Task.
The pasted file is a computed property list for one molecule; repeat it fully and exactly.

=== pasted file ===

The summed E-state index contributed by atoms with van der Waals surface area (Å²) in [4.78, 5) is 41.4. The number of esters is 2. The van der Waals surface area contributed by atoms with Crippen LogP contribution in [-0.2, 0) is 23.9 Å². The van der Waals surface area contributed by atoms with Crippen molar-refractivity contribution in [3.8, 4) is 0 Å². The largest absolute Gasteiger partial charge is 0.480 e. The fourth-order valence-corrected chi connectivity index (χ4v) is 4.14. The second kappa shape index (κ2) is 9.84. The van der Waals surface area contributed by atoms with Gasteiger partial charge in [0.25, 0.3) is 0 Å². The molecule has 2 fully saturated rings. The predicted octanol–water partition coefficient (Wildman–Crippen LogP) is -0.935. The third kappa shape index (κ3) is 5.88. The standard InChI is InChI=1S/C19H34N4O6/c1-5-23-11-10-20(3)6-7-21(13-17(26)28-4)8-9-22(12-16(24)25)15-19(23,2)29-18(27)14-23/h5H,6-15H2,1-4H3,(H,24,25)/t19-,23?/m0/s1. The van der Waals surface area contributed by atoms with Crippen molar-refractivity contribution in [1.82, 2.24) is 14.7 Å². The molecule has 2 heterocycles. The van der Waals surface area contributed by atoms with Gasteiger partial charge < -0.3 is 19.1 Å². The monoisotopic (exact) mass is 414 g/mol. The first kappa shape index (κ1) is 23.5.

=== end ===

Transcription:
The summed E-state index contributed by atoms with van der Waals surface area (Å²) in [4.78, 5) is 41.4. The number of esters is 2. The van der Waals surface area contributed by atoms with Crippen LogP contribution in [-0.2, 0) is 23.9 Å². The van der Waals surface area contributed by atoms with Crippen molar-refractivity contribution in [3.8, 4) is 0 Å². The largest absolute Gasteiger partial charge is 0.480 e. The fourth-order valence-corrected chi connectivity index (χ4v) is 4.14. The second kappa shape index (κ2) is 9.84. The van der Waals surface area contributed by atoms with Gasteiger partial charge in [0.25, 0.3) is 0 Å². The molecule has 2 fully saturated rings. The predicted octanol–water partition coefficient (Wildman–Crippen LogP) is -0.935. The third kappa shape index (κ3) is 5.88. The standard InChI is InChI=1S/C19H34N4O6/c1-5-23-11-10-20(3)6-7-21(13-17(26)28-4)8-9-22(12-16(24)25)15-19(23,2)29-18(27)14-23/h5H,6-15H2,1-4H3,(H,24,25)/t19-,23?/m0/s1. The van der Waals surface area contributed by atoms with Crippen molar-refractivity contribution in [1.82, 2.24) is 14.7 Å². The molecule has 2 heterocycles. The van der Waals surface area contributed by atoms with Gasteiger partial charge < -0.3 is 19.1 Å². The monoisotopic (exact) mass is 414 g/mol. The first kappa shape index (κ1) is 23.5.